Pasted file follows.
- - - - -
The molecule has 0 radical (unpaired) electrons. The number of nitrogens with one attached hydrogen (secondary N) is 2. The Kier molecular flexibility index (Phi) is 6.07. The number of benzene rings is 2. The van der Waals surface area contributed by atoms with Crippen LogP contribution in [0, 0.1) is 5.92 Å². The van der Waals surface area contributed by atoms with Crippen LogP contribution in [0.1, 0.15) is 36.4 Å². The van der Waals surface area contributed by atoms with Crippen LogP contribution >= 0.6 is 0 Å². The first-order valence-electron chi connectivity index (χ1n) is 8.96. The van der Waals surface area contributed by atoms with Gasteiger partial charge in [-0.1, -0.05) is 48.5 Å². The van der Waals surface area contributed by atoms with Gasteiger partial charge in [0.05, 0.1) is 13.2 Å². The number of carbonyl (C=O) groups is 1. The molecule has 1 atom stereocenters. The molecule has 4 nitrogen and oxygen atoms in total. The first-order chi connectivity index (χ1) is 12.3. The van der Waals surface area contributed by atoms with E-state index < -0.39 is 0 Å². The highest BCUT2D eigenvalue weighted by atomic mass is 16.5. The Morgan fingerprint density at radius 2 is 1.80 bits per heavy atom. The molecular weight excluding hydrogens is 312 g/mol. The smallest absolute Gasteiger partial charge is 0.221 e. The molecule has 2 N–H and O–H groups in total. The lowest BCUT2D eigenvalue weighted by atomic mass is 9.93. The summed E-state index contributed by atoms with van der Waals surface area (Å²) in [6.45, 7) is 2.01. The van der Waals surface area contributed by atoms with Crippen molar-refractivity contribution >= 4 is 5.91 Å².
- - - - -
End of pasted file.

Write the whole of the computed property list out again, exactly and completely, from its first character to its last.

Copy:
The molecule has 0 radical (unpaired) electrons. The number of nitrogens with one attached hydrogen (secondary N) is 2. The Kier molecular flexibility index (Phi) is 6.07. The number of benzene rings is 2. The van der Waals surface area contributed by atoms with Crippen LogP contribution in [0, 0.1) is 5.92 Å². The van der Waals surface area contributed by atoms with Crippen LogP contribution in [0.1, 0.15) is 36.4 Å². The van der Waals surface area contributed by atoms with Crippen LogP contribution >= 0.6 is 0 Å². The first-order valence-electron chi connectivity index (χ1n) is 8.96. The van der Waals surface area contributed by atoms with Gasteiger partial charge in [-0.1, -0.05) is 48.5 Å². The van der Waals surface area contributed by atoms with Gasteiger partial charge in [0.05, 0.1) is 13.2 Å². The number of carbonyl (C=O) groups is 1. The molecule has 1 atom stereocenters. The molecule has 4 nitrogen and oxygen atoms in total. The first-order chi connectivity index (χ1) is 12.3. The van der Waals surface area contributed by atoms with E-state index < -0.39 is 0 Å². The highest BCUT2D eigenvalue weighted by atomic mass is 16.5. The Morgan fingerprint density at radius 2 is 1.80 bits per heavy atom. The molecular weight excluding hydrogens is 312 g/mol. The smallest absolute Gasteiger partial charge is 0.221 e. The molecule has 2 N–H and O–H groups in total. The lowest BCUT2D eigenvalue weighted by atomic mass is 9.93. The summed E-state index contributed by atoms with van der Waals surface area (Å²) in [6.45, 7) is 2.01. The van der Waals surface area contributed by atoms with Crippen molar-refractivity contribution >= 4 is 5.91 Å².